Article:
BEST TEACHER: Katie Cavanagh

“Lecturing. All of the lecturing, all of the time.” – Katie Cavanagh on what she does at Flinders University.KATIE_WEB

Katie Cavanagh is the course coordinator for the Bachelor of Media and the coordinator for the Bachelor of Creative Arts (Digital Media) here at Flinders University. She moved from California to South Australia in the late 80s with a drive to become a Medievalist. With no employment opportunities in Medievalism, she studied a Bachelor of Arts at Flinders University. She majored in English Literature while living in the old University Hall, rowing for Flinders and financially supporting herself through a part time job at Pizza Hut.

When asked what uni life was like for her at Flinders, Katie says there was a heavy load of study for her English Lit classes: “we had to read so many books during the week.” Differing from the structure of classes today, Katie reflects on her tutorials being held in the lecturer’s office with occasional drinks of champagne, playing the recorder and writing poetry. Having relocated from overseas, she says there were initially a “couple of lonely years” where she worked out the distinctions between Australians and Americans in terms of how they make friends. She recalls, “it was just different…I would send out signals, which were ignored or not received, and they would send out signals ignored or not received.”

Katie also majored in bronze casting for three years at the North Adelaide School of Art (now combined with the Centre of Performing Arts as ‘The Adelaide College of the Arts’), which she describes as “crazy and wonderful.” Following this, she took on a job working in multimedia production wearing lots of suits, flying around and managing a team for five years then went back to do her Honours in English Literature.

Katie currently lectures and coordinates the Digital Media course which, at the beginning of 2014, saw talented students partner with Adelaide’s School of Visual Effects and Entertainment Design: CDW Studios and its director Simon Scales. What this means for Flinders, is that upper level Digital Media students can do a CDW topic wrapped up in a Flinders topic for eight weeks, where they can learn industry specific skills. This is particularly beneficial to Honours students as they can expand their portfolios and can meet with industry people right before they go out into the working world. Katie elaborates that this creates opportunities for students to work with professionals like the rigger, Jared Embley, from Rising Sun Pictures or the production designer, Deane Taylor, from the Nightmare Before Christmas.

Katie’s office is bursting with film and game memorabilia, quirky posters and a Team Fortress 2 Dr. Grordbort’s Righteous Bison Ray Gun replica.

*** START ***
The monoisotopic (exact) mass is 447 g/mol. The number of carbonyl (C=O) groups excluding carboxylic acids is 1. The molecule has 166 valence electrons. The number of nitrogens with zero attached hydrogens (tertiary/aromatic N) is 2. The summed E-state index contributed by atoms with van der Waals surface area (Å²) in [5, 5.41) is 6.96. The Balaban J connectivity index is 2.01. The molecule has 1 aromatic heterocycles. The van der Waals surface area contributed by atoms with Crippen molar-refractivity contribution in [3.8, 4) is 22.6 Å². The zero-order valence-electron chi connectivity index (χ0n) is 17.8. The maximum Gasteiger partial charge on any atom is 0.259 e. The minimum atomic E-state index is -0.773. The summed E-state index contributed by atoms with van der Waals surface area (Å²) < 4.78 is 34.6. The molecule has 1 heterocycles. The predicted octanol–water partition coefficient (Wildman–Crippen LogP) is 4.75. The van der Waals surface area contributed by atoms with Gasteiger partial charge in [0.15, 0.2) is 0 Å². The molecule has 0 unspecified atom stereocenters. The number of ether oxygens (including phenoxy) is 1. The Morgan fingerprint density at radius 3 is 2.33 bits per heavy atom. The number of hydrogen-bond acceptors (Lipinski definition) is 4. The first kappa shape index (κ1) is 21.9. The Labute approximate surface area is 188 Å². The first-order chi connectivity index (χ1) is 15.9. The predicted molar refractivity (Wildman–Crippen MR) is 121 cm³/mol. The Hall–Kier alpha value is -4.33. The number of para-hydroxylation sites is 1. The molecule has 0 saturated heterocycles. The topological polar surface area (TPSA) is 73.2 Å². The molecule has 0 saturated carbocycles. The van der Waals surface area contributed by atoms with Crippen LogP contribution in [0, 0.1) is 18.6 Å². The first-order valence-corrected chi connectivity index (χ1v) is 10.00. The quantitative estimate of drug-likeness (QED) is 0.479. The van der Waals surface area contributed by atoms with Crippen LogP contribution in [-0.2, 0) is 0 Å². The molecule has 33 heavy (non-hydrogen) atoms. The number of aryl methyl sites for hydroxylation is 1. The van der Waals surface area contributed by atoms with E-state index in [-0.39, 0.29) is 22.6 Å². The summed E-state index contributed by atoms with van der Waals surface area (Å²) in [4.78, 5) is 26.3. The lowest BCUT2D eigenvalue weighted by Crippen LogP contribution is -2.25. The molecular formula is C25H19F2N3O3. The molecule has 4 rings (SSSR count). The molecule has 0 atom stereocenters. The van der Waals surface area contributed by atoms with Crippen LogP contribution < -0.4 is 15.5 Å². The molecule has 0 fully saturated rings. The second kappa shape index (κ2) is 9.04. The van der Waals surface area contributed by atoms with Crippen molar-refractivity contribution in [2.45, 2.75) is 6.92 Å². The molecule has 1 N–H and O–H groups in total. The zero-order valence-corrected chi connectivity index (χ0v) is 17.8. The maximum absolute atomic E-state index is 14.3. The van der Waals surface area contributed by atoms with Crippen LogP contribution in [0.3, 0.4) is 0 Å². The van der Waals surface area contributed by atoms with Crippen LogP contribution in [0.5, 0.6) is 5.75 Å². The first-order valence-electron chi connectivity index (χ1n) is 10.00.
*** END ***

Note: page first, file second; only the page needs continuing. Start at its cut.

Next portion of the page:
In asking Katie how she can, as one of her students put it, “have you walking to class with a spring in your step”, she responds with the pertinently rhetorical question “how could you not have someone with a spring in their step when they’re doing what they love?” Katie explains that she understands that life as an artist can be very hard, and so she tries to make her students’ learning environment a place where they can be imaginative, supported and “can do what [they] want to do.”

While the “endless admin” of her role is a drawback, Katie says the best part of her job is being around student artists and “spending all day with creative people, doing amazing things.” Under Katie’s wing, Digital Media students can work on video games for AVCon, digital sets for props and plays, 2D animations, matte paintings, visual art, blue screen and graphic novels. Naturally, Katie  gets tired and sometimes feels grumpy.. So, it is unsurprising that when asked “what do you wish students knew about you?” she responds that, on occasions, students should know she can be short with people. She explains: “I wish they knew how much a small question that I’ve asked a thousand times can be enough to push me…it’s not a personal thing but sometimes I snap.”

Outside of teaching and working hands on with students, Katie has maintained her passion of rowing from her uni days, and gets up at 4:50am most mornings to “row all year” on the River Torrens. “Rowing, kids and work… and Facebook” takes up most of her time, along with racing surfboats on the weekends. In the brief moments where Katie is bored on a weekend and has answered the “1500 emails” she gets a day, she will visit websites such as The Cool Hunter (, a design and culture website. Also on her top hit list are Wired (, an emerging technology blog which she describes as having links leading to “Aladdin’s Cave” as well as the highly recommended TED Talks ( As a Digital Media disclaimer however, Katie says, “digital media is everything. It’s just so omnipresent…be aware that you’re consuming junk food with the good food in terms of what you’re looking at.” That said, she confirms that casting a wide net is the best way of knowing what’s going on.

Words By: Jess Nicole